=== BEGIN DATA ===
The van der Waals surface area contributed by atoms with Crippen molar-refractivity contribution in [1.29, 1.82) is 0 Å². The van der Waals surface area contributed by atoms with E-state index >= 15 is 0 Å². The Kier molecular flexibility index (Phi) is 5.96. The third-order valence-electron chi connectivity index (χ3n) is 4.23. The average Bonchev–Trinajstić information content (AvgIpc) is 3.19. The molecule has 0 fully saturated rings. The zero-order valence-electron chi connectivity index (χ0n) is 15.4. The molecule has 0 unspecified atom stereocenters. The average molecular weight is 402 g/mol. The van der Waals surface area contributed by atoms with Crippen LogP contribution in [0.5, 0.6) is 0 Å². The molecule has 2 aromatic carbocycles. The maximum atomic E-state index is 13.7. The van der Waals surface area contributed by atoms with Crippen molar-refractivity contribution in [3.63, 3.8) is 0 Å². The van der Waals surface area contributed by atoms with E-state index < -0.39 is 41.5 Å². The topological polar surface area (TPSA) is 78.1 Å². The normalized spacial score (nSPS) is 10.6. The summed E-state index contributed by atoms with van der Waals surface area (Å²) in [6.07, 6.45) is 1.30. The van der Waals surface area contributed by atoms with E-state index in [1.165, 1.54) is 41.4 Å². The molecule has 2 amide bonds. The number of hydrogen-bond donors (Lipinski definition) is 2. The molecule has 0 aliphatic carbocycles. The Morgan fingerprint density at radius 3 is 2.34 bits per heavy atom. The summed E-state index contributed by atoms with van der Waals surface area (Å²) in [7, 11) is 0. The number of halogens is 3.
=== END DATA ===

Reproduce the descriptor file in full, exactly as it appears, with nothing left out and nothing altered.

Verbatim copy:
The van der Waals surface area contributed by atoms with Crippen molar-refractivity contribution in [1.29, 1.82) is 0 Å². The van der Waals surface area contributed by atoms with E-state index >= 15 is 0 Å². The Kier molecular flexibility index (Phi) is 5.96. The third-order valence-electron chi connectivity index (χ3n) is 4.23. The average Bonchev–Trinajstić information content (AvgIpc) is 3.19. The molecule has 0 fully saturated rings. The zero-order valence-electron chi connectivity index (χ0n) is 15.4. The molecule has 0 unspecified atom stereocenters. The average molecular weight is 402 g/mol. The van der Waals surface area contributed by atoms with Crippen LogP contribution in [0.5, 0.6) is 0 Å². The molecule has 2 aromatic carbocycles. The maximum atomic E-state index is 13.7. The van der Waals surface area contributed by atoms with Crippen molar-refractivity contribution in [3.63, 3.8) is 0 Å². The van der Waals surface area contributed by atoms with E-state index < -0.39 is 41.5 Å². The topological polar surface area (TPSA) is 78.1 Å². The normalized spacial score (nSPS) is 10.6. The summed E-state index contributed by atoms with van der Waals surface area (Å²) in [6.07, 6.45) is 1.30. The van der Waals surface area contributed by atoms with E-state index in [1.165, 1.54) is 41.4 Å². The molecule has 2 amide bonds. The number of hydrogen-bond donors (Lipinski definition) is 2. The molecule has 0 aliphatic carbocycles. The Morgan fingerprint density at radius 3 is 2.34 bits per heavy atom. The summed E-state index contributed by atoms with van der Waals surface area (Å²) in [7, 11) is 0. The number of halogens is 3.